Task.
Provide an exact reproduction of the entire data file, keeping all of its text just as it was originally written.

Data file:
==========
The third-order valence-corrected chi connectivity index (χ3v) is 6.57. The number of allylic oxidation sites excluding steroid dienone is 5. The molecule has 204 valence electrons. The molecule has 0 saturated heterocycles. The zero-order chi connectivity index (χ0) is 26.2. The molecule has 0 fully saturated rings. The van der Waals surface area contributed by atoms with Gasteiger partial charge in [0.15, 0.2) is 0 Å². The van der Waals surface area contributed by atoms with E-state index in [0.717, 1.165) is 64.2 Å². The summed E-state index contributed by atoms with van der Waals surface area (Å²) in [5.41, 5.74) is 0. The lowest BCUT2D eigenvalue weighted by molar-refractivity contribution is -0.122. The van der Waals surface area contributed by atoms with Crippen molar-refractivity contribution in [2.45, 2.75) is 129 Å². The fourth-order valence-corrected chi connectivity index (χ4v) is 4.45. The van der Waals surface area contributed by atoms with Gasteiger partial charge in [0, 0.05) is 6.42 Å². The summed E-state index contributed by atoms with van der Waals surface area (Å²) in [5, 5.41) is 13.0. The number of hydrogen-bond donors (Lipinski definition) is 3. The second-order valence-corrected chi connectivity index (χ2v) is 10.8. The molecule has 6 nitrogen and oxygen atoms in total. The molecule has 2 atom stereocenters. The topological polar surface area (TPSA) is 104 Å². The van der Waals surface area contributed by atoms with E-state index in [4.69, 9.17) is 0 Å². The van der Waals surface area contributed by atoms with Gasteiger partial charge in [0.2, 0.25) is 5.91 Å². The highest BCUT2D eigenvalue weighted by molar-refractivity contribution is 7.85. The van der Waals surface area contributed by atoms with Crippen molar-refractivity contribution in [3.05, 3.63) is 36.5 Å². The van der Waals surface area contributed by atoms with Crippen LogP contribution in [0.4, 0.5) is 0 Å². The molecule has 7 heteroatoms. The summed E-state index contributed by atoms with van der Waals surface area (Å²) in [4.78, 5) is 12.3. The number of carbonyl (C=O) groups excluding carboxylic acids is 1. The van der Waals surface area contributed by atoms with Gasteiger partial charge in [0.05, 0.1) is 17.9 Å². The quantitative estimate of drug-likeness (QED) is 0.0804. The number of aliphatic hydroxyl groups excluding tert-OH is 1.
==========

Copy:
The third-order valence-corrected chi connectivity index (χ3v) is 6.57. The number of allylic oxidation sites excluding steroid dienone is 5. The molecule has 204 valence electrons. The molecule has 0 saturated heterocycles. The zero-order chi connectivity index (χ0) is 26.2. The molecule has 0 fully saturated rings. The van der Waals surface area contributed by atoms with Gasteiger partial charge in [0.15, 0.2) is 0 Å². The van der Waals surface area contributed by atoms with E-state index in [0.717, 1.165) is 64.2 Å². The summed E-state index contributed by atoms with van der Waals surface area (Å²) in [5.41, 5.74) is 0. The lowest BCUT2D eigenvalue weighted by molar-refractivity contribution is -0.122. The van der Waals surface area contributed by atoms with Crippen molar-refractivity contribution in [2.45, 2.75) is 129 Å². The fourth-order valence-corrected chi connectivity index (χ4v) is 4.45. The van der Waals surface area contributed by atoms with Gasteiger partial charge in [0, 0.05) is 6.42 Å². The summed E-state index contributed by atoms with van der Waals surface area (Å²) in [5, 5.41) is 13.0. The number of hydrogen-bond donors (Lipinski definition) is 3. The second-order valence-corrected chi connectivity index (χ2v) is 10.8. The molecule has 6 nitrogen and oxygen atoms in total. The molecule has 2 atom stereocenters. The topological polar surface area (TPSA) is 104 Å². The van der Waals surface area contributed by atoms with E-state index in [4.69, 9.17) is 0 Å². The van der Waals surface area contributed by atoms with Gasteiger partial charge in [0.2, 0.25) is 5.91 Å². The highest BCUT2D eigenvalue weighted by molar-refractivity contribution is 7.85. The van der Waals surface area contributed by atoms with Crippen molar-refractivity contribution in [3.05, 3.63) is 36.5 Å². The van der Waals surface area contributed by atoms with Crippen LogP contribution in [0.4, 0.5) is 0 Å². The molecule has 7 heteroatoms. The summed E-state index contributed by atoms with van der Waals surface area (Å²) in [4.78, 5) is 12.3. The number of carbonyl (C=O) groups excluding carboxylic acids is 1. The van der Waals surface area contributed by atoms with Gasteiger partial charge in [0.05, 0.1) is 17.9 Å². The quantitative estimate of drug-likeness (QED) is 0.0804. The number of aliphatic hydroxyl groups excluding tert-OH is 1.